I know it will be hard, but try not to be too jealous of this awesome meal I just consumed. I can feel your efforts straining across the world wide web, and I pity you.
I felt inspired by a friend’s description of his Tuscan dinner as the best dinner this year, so I decided to grab that metaphorical bull by his gnarly horns and craft my own. It almost proved impossible as my cupboards are fairly dismal, but being resourceful and so fabulous, I made the most of what I had. The result?
The Odd But Delicious Creamy, Lemony, Chick Pea, Spinach, and Arugula over Garlic Polenta. That is the full title.
If you know me at all kitchen-wise, you know it’s very difficult for me to use recipes. Cooking is like Jazz music, baking is like Classical. There is a time to improvise and a time to follow the rules, and cooking with rules is like drinking non-alcoholic beer: where’s the fun? Tonight was no different: I looked at what I had, closed my eyes, and ate the result.
Half-way through this experiment I was thinking it might be one of those nights where I try and feed my cat one of my failed attempts at genius, but I was so very wrong. My thinking all along was to have a creamy, garlic-y polenta with some form of chick peas on top. To make it saucy I mashed up about half of the peas and added lemon juice, wine, and cream. The greens gave it color and a good bite from the arugula. And it all took about 10 minutes. If you’re into meat then I would add some grilled chicken, possibly marinated in some garlic-rosemary-buttermilk.
For the chick pea extravaganza:
1 shallot, diced
2 T olive oil
1 15oz can chick peas, drained and rinsed
4 artichoke hearts, cut in half
1 handful spinach
1 handful arugula
1/4 c white wine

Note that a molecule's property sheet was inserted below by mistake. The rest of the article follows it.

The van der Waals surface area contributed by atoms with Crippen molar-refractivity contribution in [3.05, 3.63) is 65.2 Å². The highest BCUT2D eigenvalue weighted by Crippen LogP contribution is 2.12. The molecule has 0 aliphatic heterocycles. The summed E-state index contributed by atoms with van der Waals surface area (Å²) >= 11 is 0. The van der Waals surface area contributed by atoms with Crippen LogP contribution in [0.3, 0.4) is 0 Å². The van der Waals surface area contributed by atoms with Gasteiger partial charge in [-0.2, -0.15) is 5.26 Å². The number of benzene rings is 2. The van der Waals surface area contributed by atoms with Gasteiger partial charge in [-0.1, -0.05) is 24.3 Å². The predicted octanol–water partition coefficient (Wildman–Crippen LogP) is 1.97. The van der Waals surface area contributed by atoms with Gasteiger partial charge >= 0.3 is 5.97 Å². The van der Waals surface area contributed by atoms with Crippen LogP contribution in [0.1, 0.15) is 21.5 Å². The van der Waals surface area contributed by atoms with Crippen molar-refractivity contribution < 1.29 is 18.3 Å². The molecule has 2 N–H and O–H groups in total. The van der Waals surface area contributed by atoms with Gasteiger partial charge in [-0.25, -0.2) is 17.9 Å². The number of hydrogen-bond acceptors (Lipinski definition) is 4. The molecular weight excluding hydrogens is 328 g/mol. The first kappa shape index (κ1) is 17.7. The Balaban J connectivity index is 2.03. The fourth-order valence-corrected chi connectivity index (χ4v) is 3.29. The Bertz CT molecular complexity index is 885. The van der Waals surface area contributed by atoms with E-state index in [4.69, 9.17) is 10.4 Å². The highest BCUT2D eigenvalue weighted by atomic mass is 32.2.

1/4 c lemon juice
3/4 c cream
Mash about half of the chick peas.
If you want this to be really smooth I would recommend blending them with the lemon juice. Heat the olive oil in a saucepan over med-high heat.
Saute shallots until translucent and add the chick peas.
Cook until hot, then add the wine and reduce a bit. Toss in the lemon juice and continue cooking until everything “comes together”; ie when it starts to look like a cohesive mass and not separate ingredients, about 3 minutes. Add the cream and artichoke hearts and let cook until thickened.
Turn off the heat and add the greens, mixing until it’s one dreamy mass of delicious.
For the polenta:
3/4 c dry polenta
2 cups hot water
1/2 c cream
1 head garlic
Salt to taste
Cut the top of the head of garlic off (a few millimeters worth, just to expose the meat inside), drizzle on some olive oil, and wrap in foil. Bake at 400 for 20 minutes.
Pop them out of their little sleeves, then mash with some salt and olive oil until it forms a paste.
Bring the water and cream to a boil in a medium sized pot. Reduce the heat to a simmer and slowly whisk in the polenta.
Simmer and stir constantly until it is thick and creamy, 3-5 minutes. You’ll know that it’s done when you look at it and say, “wow, I want to eat that right now.”
Stir in the garlic paste.
Dish up some grub and dive in.